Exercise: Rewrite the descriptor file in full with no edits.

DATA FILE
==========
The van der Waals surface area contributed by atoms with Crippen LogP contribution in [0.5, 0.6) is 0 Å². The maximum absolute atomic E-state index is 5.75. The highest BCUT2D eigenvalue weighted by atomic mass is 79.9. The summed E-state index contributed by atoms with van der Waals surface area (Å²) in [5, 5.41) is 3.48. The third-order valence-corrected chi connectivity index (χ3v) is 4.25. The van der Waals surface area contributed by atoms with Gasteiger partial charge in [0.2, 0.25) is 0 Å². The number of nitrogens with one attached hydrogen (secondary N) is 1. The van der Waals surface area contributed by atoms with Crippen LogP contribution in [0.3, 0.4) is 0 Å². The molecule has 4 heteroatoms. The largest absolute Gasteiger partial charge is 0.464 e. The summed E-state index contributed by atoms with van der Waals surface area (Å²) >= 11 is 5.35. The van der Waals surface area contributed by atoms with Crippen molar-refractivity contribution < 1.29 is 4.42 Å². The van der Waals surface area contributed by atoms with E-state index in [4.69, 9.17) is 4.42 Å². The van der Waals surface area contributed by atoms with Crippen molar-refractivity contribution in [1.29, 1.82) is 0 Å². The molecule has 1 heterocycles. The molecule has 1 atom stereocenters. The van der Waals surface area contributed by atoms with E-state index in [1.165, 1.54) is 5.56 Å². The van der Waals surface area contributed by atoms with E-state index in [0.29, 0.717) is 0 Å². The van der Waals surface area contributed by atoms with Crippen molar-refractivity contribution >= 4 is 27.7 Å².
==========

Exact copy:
The van der Waals surface area contributed by atoms with Crippen LogP contribution in [0.5, 0.6) is 0 Å². The maximum absolute atomic E-state index is 5.75. The highest BCUT2D eigenvalue weighted by atomic mass is 79.9. The summed E-state index contributed by atoms with van der Waals surface area (Å²) in [5, 5.41) is 3.48. The third-order valence-corrected chi connectivity index (χ3v) is 4.25. The van der Waals surface area contributed by atoms with Gasteiger partial charge in [0.2, 0.25) is 0 Å². The number of nitrogens with one attached hydrogen (secondary N) is 1. The van der Waals surface area contributed by atoms with Crippen LogP contribution in [0.3, 0.4) is 0 Å². The molecule has 4 heteroatoms. The largest absolute Gasteiger partial charge is 0.464 e. The summed E-state index contributed by atoms with van der Waals surface area (Å²) >= 11 is 5.35. The van der Waals surface area contributed by atoms with Crippen molar-refractivity contribution < 1.29 is 4.42 Å². The van der Waals surface area contributed by atoms with E-state index in [4.69, 9.17) is 4.42 Å². The van der Waals surface area contributed by atoms with Crippen molar-refractivity contribution in [1.29, 1.82) is 0 Å². The molecule has 1 heterocycles. The molecule has 1 atom stereocenters. The van der Waals surface area contributed by atoms with E-state index in [1.165, 1.54) is 5.56 Å². The van der Waals surface area contributed by atoms with E-state index in [0.29, 0.717) is 0 Å². The van der Waals surface area contributed by atoms with Crippen molar-refractivity contribution >= 4 is 27.7 Å².